Taiwan’s first library dedicated to Aboriginal children opened in Pingtung County’s Changjhih Township (長治) on Saturday. The Vusam Children’s Library hopes to devote more resources and time to Aboriginal children’s education.
According to Vusam organization founder Liang Ming-hui (梁明輝), the difficulties of travel and general lack of educational resources such as libraries, cram schools or daycare centers has made it difficult for students in Aboriginal villages to study outside of the classroom.
They often also cannot ask their parents to help them with homework, Liang said, adding that these children are lagging behind their peers in the cities because of their location.
Photo: Chiu Chih-jou, Taipei Times
The organization has established extracurricular classes using volunteer teachers to help children with their homework, Liang said, adding that students from elementary school through college attend the classes.
Association director Liang Hsiu-na (梁秀娜) said that it was also providing scholarships for college students whose family were not well-off, adding that the association encouraged college students to find extra jobs to ease the financial burdens on their parents.
Liang Ming-hui said he started Vusam with like-minded friends 14 years ago and the association now has 58 extracurricular classes across Pingtung County.
The classes also provide free dinner, the founder said.
Seven students have since received their doctorates with the help of the association, Liang Ming-hui said, adding that more than 200 others are now in college or working on their master’s degrees.
Education is how Aboriginal children change their lives, Liang Ming-hui said.
Using himself as an example, Liang Ming-hui said that he had studied and worked hard before he was able to work as a teacher at an elementary school.
Referring to his experiences in teaching, Liang Ming-hui said that Aboriginal children want to study, but that they did not have the resources or people to show them how.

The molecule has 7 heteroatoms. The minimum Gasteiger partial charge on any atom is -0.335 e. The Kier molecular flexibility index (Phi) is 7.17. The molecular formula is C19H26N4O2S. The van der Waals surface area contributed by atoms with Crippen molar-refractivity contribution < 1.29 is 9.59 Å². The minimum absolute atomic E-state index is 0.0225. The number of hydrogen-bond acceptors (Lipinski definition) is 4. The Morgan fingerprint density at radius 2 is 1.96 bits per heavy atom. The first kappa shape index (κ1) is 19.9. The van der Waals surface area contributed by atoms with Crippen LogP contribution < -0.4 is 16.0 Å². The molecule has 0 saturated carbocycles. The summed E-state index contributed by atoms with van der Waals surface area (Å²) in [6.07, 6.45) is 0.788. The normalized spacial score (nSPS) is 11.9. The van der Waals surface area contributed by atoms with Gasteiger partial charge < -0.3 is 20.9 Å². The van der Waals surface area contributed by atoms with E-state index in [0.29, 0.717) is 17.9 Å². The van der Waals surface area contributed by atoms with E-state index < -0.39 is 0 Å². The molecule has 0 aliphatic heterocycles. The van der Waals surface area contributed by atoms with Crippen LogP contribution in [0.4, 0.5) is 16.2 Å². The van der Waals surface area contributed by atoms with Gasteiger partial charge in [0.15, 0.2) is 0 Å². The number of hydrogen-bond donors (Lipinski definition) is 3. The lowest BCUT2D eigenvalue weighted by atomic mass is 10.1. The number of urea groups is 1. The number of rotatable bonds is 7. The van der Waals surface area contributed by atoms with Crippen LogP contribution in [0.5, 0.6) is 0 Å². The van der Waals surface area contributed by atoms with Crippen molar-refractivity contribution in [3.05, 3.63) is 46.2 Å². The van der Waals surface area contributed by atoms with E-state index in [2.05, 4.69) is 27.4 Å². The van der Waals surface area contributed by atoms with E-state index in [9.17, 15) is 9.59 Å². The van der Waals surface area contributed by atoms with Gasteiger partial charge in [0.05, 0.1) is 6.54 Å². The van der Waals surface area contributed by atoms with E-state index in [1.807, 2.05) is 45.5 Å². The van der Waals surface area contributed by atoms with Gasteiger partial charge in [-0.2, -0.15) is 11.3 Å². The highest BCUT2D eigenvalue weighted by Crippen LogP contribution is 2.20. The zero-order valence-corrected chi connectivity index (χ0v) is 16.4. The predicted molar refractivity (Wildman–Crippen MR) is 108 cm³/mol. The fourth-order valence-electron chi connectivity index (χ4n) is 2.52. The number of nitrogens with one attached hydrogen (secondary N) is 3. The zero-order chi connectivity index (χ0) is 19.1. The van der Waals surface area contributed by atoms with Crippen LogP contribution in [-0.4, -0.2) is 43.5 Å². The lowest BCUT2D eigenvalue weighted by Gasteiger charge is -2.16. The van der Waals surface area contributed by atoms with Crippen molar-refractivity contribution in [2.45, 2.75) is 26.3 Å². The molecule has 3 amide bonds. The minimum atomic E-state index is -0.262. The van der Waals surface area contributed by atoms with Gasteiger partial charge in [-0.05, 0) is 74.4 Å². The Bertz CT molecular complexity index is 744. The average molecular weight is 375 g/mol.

Liang Ming-hui said his earnest hope is that all children who had attended the association’s classes would one day give back to the villages and society, adding that it was the main goal of the association.
In the wake of Typhoon Morakot, which devastated almost the entire southern part of the nation in 2009, the association has raised a total of NT$20 million (US$641,478) and came to an agreement with the Pingtung County government to use some government property to build a library dedicated to Aboriginal children.
The 1,980m2 library opened to the public on Saturday after two years of construction, Liang Ming-hui said, adding that the library’s collection of 10,000 books largely focuses on young adult and Aboriginal literature.
The association hopes to use the library as a base to focus its efforts and sow the seeds of education in Aboriginal villages, Liang Ming-hui said.
Meanwhile, students who have participated in the association’s classes praised the efforts.
Cheng Lu-te (鄭路得), a third-year senior-high school student, said that everyone in the village was happy about the classes because of a lack of cram schools in the village and the distance between the village and the city.
Quiet places to do homework and having teachers to ask questions were excellent, Cheng said, adding that she had also volunteered to help elementary-school children with their homework during the summer and winter vacations.
“If outside resources are not coming to the villages, then we villagers must shoulder the issue of education ourselves,” Cheng said.
Fifth-year elementary-school student Cheng En-hui (鄭恩惠) said that she was glad the village now had a library, adding that while the school had a library, it was better to have one close to home.
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